Iranian military officers in Iraq

Matthew Hoy
By Matthew Hoy on December 29, 2006

Author/columnist Richard Miniter asks why the news of the capture of Iranian military officers in Iraq (who weren't there training the Iraq Army or police) isn't plastered across the front pages of American newspapers and the lead story on the network newscasts.

But this is far more than a cross-border spat. Evidence of Iran’s involvement in the Iraq war is overwhelming. In the past two months, U.S. forces have seized caches of brand-new small arms of Iranian manufacture. That’s right, new guns just off the assembly line in Iran. What are they doing in Iraq? Iran’s state-run radio has admitted for years that it holds “under house arrest” more than 500 al Qaeda operatives—but refuses to turn them over. U.S. military intelligence has long complained that Iran is used as a transit point for al Qaeda (including the recently slain Omar al-Farouq, al Qaeda’s mover of money and men in Basra) and other enemies of democracy in Iraq. Saad bin Laden, Osama’s oldest son, now lives in Iran and is married to a daughter of an Iranian Revolutionary Guards general. And so on.

Iraq is not in civil war. It is being torn apart by a proxy war waged by Iran and its puppet Syria. These arrests—indeed this story—should be front page news. Instead, it doesn’t even make the front page of the New York Times’ web site.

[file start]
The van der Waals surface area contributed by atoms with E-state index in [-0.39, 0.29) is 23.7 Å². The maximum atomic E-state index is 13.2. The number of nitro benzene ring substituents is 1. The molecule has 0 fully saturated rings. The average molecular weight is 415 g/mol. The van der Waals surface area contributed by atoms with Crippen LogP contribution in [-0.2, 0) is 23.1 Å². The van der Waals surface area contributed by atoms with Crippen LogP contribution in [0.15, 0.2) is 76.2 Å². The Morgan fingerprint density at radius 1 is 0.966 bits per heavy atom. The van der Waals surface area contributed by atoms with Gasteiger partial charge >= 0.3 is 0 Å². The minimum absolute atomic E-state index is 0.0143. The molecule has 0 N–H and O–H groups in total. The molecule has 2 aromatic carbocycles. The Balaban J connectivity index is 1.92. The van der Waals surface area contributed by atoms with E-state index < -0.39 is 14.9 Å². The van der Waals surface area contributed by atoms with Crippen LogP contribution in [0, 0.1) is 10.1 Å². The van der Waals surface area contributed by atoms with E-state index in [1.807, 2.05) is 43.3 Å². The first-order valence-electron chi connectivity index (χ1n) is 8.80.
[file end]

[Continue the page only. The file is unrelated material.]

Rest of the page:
Why aren’t our media elites interested? I am no mind reader, but I am a reader. I recall a raft of articles in the New Yorker, the Nation and the New York Times predicting or fearing that Iran was next on Bush’s list. Why tell the public that Iran is the reason we are bleeding in Iraq and that we cannot honorably leave until Iran ceases interfering in the affairs of its Arab neighbor? That means regime change in Iran. And that is not on the Times’ agenda.

Well, Miniter has answered his own question. If the media were to seriously report on this story and demand a "solution" to this problem as they have with the al Qaeda- and Baathist-backed violence in Iraq, then the answer would be clear: We need to, at the very least, do some strategic bombing of Iran. That's the last thing in the world the liberal left media wants to be encouraging President Bush to do.


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December 2006



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